Rhythms in Circuits

Prettifying old tests

September 22, 2017

Ever heard of FitNesse? If not, imagine what the grandfather of SpecFlow would look like and how it might be used.

testing

gatsby-icon.png

Ever heard of FitNesse? If not, imagine what the proud father of SpecFlow would look like and how it might be used.

If you imagined HTML tables filled with wiki-style syntax to perform assertions on the data placed in them you’re on the right track.

A small example from the FitNesse Two Minute Example page:

fitnesse-example-1

And the backing markup that creates the table:

wikimarkup-1

This seems relatively simple for straightforward tests. While maybe not an ultra-modern way of writing tests, enabling testers who aren’t necessarily able to write code with the ability to write automated tests is a good thing.

These tests can be executed in the browser and are backed by code in a similar fashion to SpecFlow. Users don’t need to install anything at all in order to get started; only go to a url.

Recently, I came across a scenario where a small suite of these tables were being used to verify data coming from an external service. These tests were necessary as I need to make sure data arrives in the expected format and expected value.

The problem was some of these FitNesse tables had over 90 columns. This reduces the readability of the tests to almost zero since the only way someone reading the results could find a specific failure is manually searching the results or CTRL+F on the results page. Any web page with a 90+ column table isn’t navigable using this format.

Be that as it may, these types of tests have been around for a while and simply porting them to something other than FitNesse wasn’t really an option. This poses a problem to us as these types of tests hold a key role in ensuring the provider services apps integrate with are working properly. The search was on for a better way to visualize these results.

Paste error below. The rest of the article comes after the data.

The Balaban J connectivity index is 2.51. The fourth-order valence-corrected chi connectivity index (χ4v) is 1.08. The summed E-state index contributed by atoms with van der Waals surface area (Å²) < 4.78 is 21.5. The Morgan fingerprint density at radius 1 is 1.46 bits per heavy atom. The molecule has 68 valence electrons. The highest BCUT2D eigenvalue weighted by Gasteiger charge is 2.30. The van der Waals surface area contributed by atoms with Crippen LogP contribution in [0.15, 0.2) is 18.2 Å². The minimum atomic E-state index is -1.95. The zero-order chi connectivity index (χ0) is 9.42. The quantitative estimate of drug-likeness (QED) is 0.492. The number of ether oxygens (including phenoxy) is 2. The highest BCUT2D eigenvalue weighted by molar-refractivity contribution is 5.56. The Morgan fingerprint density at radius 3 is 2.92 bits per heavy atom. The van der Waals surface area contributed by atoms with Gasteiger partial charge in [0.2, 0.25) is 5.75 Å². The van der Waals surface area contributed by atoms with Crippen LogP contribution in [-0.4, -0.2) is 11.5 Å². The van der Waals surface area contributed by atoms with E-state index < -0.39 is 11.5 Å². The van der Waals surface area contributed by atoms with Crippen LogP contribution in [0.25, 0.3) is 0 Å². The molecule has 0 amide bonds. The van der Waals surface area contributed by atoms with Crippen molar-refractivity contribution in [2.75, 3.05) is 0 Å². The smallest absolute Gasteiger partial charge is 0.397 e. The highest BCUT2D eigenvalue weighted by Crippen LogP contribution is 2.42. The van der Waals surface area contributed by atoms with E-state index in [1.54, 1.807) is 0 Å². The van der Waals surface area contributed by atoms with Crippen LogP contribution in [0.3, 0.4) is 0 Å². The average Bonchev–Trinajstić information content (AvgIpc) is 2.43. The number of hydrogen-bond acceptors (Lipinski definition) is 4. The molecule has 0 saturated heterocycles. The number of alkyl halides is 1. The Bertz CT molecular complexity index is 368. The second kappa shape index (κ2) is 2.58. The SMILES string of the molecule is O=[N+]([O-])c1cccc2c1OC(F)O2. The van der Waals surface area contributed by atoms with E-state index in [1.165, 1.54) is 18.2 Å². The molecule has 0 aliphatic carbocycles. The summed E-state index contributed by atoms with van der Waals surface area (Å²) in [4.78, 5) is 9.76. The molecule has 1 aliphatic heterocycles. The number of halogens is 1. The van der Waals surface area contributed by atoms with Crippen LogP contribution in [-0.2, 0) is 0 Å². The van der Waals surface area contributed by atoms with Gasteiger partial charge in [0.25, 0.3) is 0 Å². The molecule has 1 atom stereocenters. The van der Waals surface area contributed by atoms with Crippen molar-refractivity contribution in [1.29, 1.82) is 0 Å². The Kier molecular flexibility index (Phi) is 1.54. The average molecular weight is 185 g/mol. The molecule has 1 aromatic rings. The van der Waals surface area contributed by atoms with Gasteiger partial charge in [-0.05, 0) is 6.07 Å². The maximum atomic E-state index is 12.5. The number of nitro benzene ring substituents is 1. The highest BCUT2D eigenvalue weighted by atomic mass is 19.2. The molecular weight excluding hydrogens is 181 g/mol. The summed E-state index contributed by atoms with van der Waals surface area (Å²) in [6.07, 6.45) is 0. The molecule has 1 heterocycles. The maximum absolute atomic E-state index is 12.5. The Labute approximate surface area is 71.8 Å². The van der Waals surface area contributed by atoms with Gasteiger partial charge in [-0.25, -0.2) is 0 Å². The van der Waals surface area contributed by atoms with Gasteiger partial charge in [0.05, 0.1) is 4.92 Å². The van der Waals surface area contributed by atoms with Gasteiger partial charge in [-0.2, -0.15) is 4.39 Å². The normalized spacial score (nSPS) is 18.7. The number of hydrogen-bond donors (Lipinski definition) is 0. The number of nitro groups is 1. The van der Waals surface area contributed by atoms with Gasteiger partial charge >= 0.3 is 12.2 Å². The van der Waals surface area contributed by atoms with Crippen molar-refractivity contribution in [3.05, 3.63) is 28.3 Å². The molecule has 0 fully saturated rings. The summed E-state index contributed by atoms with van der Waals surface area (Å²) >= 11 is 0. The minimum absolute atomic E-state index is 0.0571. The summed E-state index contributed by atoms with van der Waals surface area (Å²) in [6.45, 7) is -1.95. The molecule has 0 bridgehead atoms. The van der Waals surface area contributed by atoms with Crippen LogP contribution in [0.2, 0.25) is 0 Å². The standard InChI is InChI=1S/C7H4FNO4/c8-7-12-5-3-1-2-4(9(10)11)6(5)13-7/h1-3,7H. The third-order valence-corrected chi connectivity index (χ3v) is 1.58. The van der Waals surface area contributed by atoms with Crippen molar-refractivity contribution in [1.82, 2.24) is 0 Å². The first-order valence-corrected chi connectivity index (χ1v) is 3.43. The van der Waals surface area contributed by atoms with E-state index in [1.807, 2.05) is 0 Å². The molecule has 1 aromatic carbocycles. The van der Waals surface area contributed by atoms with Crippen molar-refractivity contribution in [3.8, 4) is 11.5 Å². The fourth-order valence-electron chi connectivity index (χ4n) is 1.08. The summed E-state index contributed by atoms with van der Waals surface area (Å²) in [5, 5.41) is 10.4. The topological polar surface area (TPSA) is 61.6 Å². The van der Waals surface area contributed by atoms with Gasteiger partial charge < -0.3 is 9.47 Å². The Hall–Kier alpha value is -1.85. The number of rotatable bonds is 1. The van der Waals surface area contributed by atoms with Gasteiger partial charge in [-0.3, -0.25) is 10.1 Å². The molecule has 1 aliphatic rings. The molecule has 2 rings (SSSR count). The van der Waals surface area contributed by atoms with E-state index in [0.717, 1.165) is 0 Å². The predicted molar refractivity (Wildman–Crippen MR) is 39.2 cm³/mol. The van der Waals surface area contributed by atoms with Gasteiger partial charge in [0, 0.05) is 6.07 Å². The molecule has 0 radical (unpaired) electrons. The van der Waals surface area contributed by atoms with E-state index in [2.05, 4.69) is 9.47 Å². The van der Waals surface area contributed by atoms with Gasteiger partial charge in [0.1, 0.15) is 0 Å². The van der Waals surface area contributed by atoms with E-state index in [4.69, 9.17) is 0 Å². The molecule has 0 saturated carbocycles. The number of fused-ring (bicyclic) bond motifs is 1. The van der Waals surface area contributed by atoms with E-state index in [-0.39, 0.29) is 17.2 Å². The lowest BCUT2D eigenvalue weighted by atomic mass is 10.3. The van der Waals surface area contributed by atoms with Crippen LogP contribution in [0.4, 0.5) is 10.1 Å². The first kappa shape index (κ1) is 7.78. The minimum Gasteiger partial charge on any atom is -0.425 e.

D3.js

Enter d3.js. I encourage you to check out the link, but essentially d3.js specializes in rendering complex graphs of data in html (often as SVGs). After doing some research on non-tabular wasy to present tabular data I chose a Sunburst diagram.

Visualizing these large FitNesse results tables as a zoomable sunburst diagram allows readers to view all tables at once without needing to scroll. The sunburst diagram also offers a high-level view of the results (“Did any tests fail?”) as well as the ability to zoom in to a specific table for more in-depth analysis. Placing additional details for results at specific layers on the diagram eases readers into the mass amount of info presented with these results.

Ideally, the highest level uses a unique color for each table and red/green colors for each database column to show fail/pass, respectively. Hovering over a ‘table’ section section reveals database table-specific info and hovering over a specific section for a single test shows fail/pass details, the database table and column under test.

Here’s an example of the generated diagram:

sunburst-2

First, the FitNesse test results page is scraped for these database column test results and proper JSON structure is built. My technique was nothing magical - just some Regex and selectors to get at the necessary HTML elements with the test result data I needed. According to this example by Mike Bostock the necessary JSON for a sunburst diagram in d3.js would look like this:

{
    "name": "name",
    "children": [
        "name": "name",
        "children": [
            "name": "name",
            "children": [
                ...and so on
            ]
        ]
    ]
}